According to the paper’s lead author, Tracie Farrell, an internet scholar at Open University’s Knowledge Media Institute, misogyny is not a monolith in the manosphere. Of the subreddits she and her coauthors analyzed, r/MGTOW (home of all those “men going their own way”) was the most hostile, the most likely to make threats of physical violence, and the most preoccupied with false rape accusations. r/Braincels displayed the highest levels of belief in the correctness of the patriarchy and of homophobia. r/TruFemcels, a community for “involuntarily celibate” women (women who share men's rights activists sense of sexual inequity but think most male incels are whiny phonies), showed the highest rates of belittling language and of racism. Farrell admits that, in the beginning, researching these communities was so shocking she had to laugh, but in time she was able to appreciate their emotional nuances. “The incel community is sad,” Farrell says. “It’s mostly about rejection and loneliness. It gives me a clue about how to engage with groups like this from a more compassionate perspective.”
Maybe you have a morbid fascination with the internet’s squalid underbelly and instinctively knew this. (I do, and did.) “If you’re paying attention to the rise of misogyny online, a study like this might not teach you anything you don’t already know,” says Emma Vossen, a researcher who studies gaming and online culture at York University. “That’s not negative. For me and a lot of other people like me, it’s important to have these studies.” Most work on the subject, including Vossen’s, has been highly qualitative, hinging on one or several researchers’ lived experiences within a community.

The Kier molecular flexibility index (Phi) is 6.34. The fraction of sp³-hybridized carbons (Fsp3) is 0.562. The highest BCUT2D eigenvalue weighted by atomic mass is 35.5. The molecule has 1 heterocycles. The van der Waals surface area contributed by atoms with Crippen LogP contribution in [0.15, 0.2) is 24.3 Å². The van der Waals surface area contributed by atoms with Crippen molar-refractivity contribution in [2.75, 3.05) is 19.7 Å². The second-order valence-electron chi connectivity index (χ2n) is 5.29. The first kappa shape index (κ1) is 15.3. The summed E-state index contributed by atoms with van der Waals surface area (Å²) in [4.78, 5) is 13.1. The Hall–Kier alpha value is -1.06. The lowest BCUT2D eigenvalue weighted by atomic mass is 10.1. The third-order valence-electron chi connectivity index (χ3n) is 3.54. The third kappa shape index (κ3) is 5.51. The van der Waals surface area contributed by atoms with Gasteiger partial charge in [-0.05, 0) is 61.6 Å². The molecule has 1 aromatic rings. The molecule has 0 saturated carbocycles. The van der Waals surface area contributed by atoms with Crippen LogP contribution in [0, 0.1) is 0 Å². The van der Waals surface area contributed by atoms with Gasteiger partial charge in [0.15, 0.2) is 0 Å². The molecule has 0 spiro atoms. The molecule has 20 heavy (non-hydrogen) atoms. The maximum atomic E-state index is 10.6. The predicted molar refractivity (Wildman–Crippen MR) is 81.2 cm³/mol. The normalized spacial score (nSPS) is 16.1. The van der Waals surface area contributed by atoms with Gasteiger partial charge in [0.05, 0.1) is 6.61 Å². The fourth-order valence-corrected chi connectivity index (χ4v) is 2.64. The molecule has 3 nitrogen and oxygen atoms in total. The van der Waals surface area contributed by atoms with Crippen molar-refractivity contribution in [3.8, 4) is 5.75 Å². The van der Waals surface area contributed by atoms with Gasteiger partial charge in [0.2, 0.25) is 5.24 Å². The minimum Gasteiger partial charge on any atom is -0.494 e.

Farrell’s study, by contrast, is unusually quantitative. Coauthor Miriam Fernandez, a senior research fellow at the Knowledge Media Institute, applied natural language processing to subreddits’ entire lifetime of posts, categorizing their language into nine categories of misogynistic language already described by existing feminist scholarship: physical violence, sexual violence, belittling, patriarchy, flipping the narrative, hostility, stoicism, racism, and homophobia. The patterns of increasing violence and hate are algorithmically detected rather than personally observed, which helps shut down skeptics. “This isn’t just something a feminist is saying online,” Vosesen says. “These numbers can’t be dismissed. This big picture data can back up small microanalyses I and others find most valuable: ‘Here’s the macro perspective, now let me talk about this specific r/KotakuInAction threat that’s talking about how much I suck.’”